Over the past year or so, some of the most interesting law of the sea issues for us have come from the Arctic, where climate change is creating the prospect for increased shipping, oil and gas activity, tourism, and fishing. As a result, the law of the sea has become more relevant than ever. I want to conclude with a few observations and some ideas about ways forward regarding the melting Arctic.
My first observation is that while some have expressed concern that the Arctic is a “lawless” region, this could not be further from the truth. For one, the law of the sea, as reflected in the Convention, provides an extensive legal framework for a host of issues relevant to the Arctic. It sets forth navigational rights and freedoms for commercial and military vessels and aircraft in various maritime areas. It addresses the sovereignty of the five Arctic coastal States – the U.S., Russia, Canada, Denmark, and Norway – by setting forth the limits of the territorial sea and the applicable rules. It addresses sovereign resource rights by setting forth the limits of the exclusive economic zone and the continental shelf and rules governing those areas. It provides the geological criteria relevant to establishing the outer limits of the continental shelf beyond 200 nautical miles – a topic of great interest these days as the Arctic coastal States seek to extend their respective shelves to the limits permissible under international law. For Parties to the Convention – that is, the four other coastal States – it sets forth a procedure for securing international recognition of those outer limits. International law also sets forth rules for resolving cases where the maritime claims of coastal nations overlap. And finally, the law of the sea provides rules regarding marine scientific research in the Arctic and sets out the respective rights and responsibilities among coastal States, flag States, and port States regarding protection of the marine environment.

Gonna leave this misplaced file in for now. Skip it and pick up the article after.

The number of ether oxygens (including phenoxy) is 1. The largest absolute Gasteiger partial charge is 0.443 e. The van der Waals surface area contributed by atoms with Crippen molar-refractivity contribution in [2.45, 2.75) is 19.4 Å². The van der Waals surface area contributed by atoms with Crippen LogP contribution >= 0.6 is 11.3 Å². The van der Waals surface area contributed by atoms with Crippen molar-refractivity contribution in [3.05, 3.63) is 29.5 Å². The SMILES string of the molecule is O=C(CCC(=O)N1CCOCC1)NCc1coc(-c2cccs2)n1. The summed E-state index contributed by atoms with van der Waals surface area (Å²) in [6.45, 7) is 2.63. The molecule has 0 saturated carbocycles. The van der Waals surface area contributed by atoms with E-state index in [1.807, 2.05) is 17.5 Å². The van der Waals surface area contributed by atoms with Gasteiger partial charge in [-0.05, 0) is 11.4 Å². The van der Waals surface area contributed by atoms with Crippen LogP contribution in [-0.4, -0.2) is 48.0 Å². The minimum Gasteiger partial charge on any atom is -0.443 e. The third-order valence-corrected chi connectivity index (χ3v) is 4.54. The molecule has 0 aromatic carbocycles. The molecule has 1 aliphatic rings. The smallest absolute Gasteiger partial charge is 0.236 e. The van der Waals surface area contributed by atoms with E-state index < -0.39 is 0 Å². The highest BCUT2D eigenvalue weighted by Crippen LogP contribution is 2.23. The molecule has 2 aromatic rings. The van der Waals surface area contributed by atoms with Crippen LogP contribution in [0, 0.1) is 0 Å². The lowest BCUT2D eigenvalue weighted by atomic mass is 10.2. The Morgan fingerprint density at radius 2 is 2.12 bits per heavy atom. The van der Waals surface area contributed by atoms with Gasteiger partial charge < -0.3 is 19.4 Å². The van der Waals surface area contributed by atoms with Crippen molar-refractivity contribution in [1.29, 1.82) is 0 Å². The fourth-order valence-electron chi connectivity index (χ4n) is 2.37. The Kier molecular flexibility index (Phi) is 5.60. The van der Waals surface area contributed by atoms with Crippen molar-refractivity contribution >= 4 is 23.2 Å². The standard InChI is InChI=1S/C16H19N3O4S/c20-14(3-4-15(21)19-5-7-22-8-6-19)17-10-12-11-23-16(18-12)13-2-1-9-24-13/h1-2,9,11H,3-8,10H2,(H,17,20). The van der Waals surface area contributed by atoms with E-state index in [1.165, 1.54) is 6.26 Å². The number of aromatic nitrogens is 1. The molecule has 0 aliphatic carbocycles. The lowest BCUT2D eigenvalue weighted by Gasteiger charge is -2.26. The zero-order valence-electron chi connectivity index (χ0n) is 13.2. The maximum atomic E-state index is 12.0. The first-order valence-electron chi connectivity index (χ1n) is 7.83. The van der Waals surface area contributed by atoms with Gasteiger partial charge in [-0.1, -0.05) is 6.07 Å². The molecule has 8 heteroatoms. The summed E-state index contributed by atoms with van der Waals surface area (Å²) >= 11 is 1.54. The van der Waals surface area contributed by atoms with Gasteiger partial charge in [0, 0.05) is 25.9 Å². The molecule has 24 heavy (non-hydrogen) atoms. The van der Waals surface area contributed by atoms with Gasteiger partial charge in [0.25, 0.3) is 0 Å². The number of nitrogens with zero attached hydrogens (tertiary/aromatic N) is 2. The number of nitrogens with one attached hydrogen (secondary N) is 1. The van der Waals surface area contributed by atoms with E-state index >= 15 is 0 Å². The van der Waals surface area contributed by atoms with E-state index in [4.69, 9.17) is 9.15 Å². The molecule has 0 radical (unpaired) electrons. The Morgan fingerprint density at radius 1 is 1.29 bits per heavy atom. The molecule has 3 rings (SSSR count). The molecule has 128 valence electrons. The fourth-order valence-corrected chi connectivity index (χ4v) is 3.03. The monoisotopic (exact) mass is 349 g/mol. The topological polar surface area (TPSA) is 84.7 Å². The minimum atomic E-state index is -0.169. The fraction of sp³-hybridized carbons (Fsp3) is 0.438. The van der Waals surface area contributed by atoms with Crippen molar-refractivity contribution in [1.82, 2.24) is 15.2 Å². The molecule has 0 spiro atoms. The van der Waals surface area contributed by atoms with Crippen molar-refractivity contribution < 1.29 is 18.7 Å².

As the nation with the world’s largest navy, an extensive coastline and a continental shelf with enormous oil and gas reserves, and substantial commercial shipping interests, the United States certainly has much more to gain than lose from joining the Law of the Sea Convention. In my view, it is most unfortunate that a small but vocal minority – armed with a series of flawed arguments – has imposed upon the United States a delay that is contrary to our interests. Nevertheless, I am convinced this will change and am confident that the United States Senate will approve the Convention in due course.